Dispelling Myths About Carpal Tunnel Syndrome

Wednesday April 25 is National Administrative Professional’s Day. While many office workers worry that too much typing might lead them to carpal tunnel syndrome, David Shapiro, M.D., separates fact from fiction when it comes to what’s really behind the nagging condition.

We often feel aches and pains in our hands from too much typing or repetitive motion.

Many of us worry that it might be the start of carpal tunnel syndrome, but according to David Shapiro, M.D., of Cleveland Clinic, many common hand ailments are easily mistaken for carpal tunnel.

He said the condition is common, but it’s not the only condition that can impact our hands.

“Not every hand ailment is carpal tunnel syndrome,” said Dr. Shapiro. “Carpal tunnel syndrome is a very specific problem; mainly the pinched median nerve in the wrist. Other aches and pains are actually not carpal tunnel syndrome and need to be managed differently.” 

Dr. Shapiro said there are several myths about what carpal tunnel syndrome is and what causes it.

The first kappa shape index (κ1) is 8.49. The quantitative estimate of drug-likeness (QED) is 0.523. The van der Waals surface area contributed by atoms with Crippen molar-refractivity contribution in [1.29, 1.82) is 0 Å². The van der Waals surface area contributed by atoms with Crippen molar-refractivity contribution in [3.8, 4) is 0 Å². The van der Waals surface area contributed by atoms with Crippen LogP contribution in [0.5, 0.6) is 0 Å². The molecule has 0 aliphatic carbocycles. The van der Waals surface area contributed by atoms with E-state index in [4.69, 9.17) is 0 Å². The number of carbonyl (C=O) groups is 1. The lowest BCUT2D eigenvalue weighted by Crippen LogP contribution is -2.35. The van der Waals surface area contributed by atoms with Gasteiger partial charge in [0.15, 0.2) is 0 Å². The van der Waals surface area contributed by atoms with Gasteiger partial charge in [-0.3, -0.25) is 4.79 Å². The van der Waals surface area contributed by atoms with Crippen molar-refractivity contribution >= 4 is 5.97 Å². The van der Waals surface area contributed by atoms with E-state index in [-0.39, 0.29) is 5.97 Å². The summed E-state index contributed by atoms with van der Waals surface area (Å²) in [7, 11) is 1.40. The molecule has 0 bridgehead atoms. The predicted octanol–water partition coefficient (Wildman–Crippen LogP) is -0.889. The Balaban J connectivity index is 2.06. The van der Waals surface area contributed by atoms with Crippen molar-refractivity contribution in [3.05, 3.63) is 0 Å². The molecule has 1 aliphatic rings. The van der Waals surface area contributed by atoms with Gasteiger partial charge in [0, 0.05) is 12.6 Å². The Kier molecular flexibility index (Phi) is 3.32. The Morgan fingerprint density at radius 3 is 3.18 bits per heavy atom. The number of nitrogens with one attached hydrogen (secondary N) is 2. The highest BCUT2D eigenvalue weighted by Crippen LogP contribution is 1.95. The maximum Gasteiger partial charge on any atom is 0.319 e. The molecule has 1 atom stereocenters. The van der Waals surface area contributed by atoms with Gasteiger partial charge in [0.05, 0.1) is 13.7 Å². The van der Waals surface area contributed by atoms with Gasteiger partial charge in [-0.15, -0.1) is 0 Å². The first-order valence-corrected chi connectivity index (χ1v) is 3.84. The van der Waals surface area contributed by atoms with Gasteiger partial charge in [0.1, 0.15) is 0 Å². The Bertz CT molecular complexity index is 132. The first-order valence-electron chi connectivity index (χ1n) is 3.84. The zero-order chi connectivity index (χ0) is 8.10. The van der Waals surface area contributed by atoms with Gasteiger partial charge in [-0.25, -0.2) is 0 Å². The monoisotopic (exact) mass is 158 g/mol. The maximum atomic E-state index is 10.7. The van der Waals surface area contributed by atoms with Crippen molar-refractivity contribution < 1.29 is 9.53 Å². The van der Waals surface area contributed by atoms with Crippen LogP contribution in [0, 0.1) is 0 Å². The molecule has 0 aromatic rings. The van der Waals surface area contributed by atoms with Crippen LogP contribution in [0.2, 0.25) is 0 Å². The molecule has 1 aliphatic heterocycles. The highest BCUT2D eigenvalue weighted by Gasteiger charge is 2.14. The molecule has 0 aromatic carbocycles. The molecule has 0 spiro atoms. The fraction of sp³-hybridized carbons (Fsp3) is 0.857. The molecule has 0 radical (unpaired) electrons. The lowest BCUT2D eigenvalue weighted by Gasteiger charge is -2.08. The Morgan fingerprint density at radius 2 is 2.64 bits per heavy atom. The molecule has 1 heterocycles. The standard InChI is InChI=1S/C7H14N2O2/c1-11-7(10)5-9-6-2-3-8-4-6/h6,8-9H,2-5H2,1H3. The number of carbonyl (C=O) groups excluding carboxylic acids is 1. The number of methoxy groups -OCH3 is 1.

One common myth, for instance, is that it’s caused by typing or using a keyboard. He said there is now compelling data that this isn’t the case.

Classic symptoms of carpal tunnel syndrome include numbness and tingling in the fingers at night and while talking on the phone or holding a newspaper – not the typical aches and pains we get from repetitive motions.

And while repetitive activities like typing and texting won’t cause carpal tunnel, Dr. Shapiro said they can make the symptoms more noticeable.

As far as the actual cause of carpal tunnel syndrome, he said no one really knows for sure, but there are some risk factors that can make it more likely to develop.

Carpal tunnel is more common in women than men, by about three to one. It’s also more common during times of hormonal change – particularly during pregnancy and menopause. People who are obese, sedentary, and those who smoke are also more likely to suffer from carpal tunnel.

The good news is that in milder cases, Dr. Shapiro said it can be treated by using a wrist splint at night and taking either over the counter anti-inflammatory medication or acetaminophen if painful.

“Mild carpal-tunnel syndrome will frequently go away on its own,” said Dr. Shapiro. “You wear the splint at night for a few weeks, and very often the symptoms just resolve. Sometimes a cortisone injection into the carpal tunnel can be helpful as well.” 

For more serious cases of carpal tunnel, Dr. Shapiro said surgery is often recommended. He says it’s key, however, to make sure that surgery is performed before the carpal tunnel progresses to the point where it produces round-the-clock numbness, in which case it will not resolve completely even after surgery.

Source : Cleveland Clinic